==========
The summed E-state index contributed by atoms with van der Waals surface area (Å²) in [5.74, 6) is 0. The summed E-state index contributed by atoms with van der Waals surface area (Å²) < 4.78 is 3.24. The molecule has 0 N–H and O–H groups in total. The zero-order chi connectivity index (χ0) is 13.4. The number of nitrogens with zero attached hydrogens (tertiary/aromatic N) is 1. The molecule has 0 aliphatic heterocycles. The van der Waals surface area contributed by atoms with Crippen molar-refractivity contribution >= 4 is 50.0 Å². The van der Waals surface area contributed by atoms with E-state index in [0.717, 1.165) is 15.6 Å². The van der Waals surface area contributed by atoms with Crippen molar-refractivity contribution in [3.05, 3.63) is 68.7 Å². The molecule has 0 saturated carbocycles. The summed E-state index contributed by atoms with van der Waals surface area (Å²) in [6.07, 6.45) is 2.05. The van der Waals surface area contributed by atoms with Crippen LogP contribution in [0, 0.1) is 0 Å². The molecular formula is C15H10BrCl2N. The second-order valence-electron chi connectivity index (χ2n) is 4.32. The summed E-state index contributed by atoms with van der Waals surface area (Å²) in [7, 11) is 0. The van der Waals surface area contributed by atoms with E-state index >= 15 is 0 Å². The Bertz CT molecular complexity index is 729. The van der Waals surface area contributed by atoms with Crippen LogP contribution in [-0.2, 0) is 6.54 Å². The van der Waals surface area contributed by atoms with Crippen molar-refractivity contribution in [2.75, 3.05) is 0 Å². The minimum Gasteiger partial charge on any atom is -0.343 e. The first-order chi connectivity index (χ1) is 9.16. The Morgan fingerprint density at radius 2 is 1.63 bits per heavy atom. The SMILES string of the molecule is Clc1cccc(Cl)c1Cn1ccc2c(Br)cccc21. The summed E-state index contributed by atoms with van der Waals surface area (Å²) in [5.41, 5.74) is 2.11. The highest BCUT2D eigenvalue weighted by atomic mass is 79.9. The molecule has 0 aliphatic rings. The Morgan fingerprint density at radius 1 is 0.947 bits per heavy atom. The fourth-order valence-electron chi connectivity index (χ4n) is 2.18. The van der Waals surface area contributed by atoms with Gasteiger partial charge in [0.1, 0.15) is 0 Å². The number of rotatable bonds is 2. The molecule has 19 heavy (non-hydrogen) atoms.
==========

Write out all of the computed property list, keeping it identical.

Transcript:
The summed E-state index contributed by atoms with van der Waals surface area (Å²) in [5.74, 6) is 0. The summed E-state index contributed by atoms with van der Waals surface area (Å²) < 4.78 is 3.24. The molecule has 0 N–H and O–H groups in total. The zero-order chi connectivity index (χ0) is 13.4. The number of nitrogens with zero attached hydrogens (tertiary/aromatic N) is 1. The molecule has 0 aliphatic heterocycles. The van der Waals surface area contributed by atoms with Crippen molar-refractivity contribution >= 4 is 50.0 Å². The van der Waals surface area contributed by atoms with E-state index in [0.717, 1.165) is 15.6 Å². The van der Waals surface area contributed by atoms with Crippen molar-refractivity contribution in [3.05, 3.63) is 68.7 Å². The molecule has 0 saturated carbocycles. The summed E-state index contributed by atoms with van der Waals surface area (Å²) in [6.07, 6.45) is 2.05. The van der Waals surface area contributed by atoms with Crippen LogP contribution in [0, 0.1) is 0 Å². The molecular formula is C15H10BrCl2N. The second-order valence-electron chi connectivity index (χ2n) is 4.32. The summed E-state index contributed by atoms with van der Waals surface area (Å²) in [7, 11) is 0. The van der Waals surface area contributed by atoms with E-state index >= 15 is 0 Å². The Bertz CT molecular complexity index is 729. The van der Waals surface area contributed by atoms with Crippen LogP contribution in [-0.2, 0) is 6.54 Å². The van der Waals surface area contributed by atoms with Crippen molar-refractivity contribution in [2.75, 3.05) is 0 Å². The minimum Gasteiger partial charge on any atom is -0.343 e. The first-order chi connectivity index (χ1) is 9.16. The Morgan fingerprint density at radius 2 is 1.63 bits per heavy atom. The SMILES string of the molecule is Clc1cccc(Cl)c1Cn1ccc2c(Br)cccc21. The summed E-state index contributed by atoms with van der Waals surface area (Å²) in [5.41, 5.74) is 2.11. The highest BCUT2D eigenvalue weighted by atomic mass is 79.9. The molecule has 0 aliphatic rings. The Morgan fingerprint density at radius 1 is 0.947 bits per heavy atom. The fourth-order valence-electron chi connectivity index (χ4n) is 2.18. The van der Waals surface area contributed by atoms with Gasteiger partial charge in [0.1, 0.15) is 0 Å². The number of rotatable bonds is 2. The molecule has 19 heavy (non-hydrogen) atoms.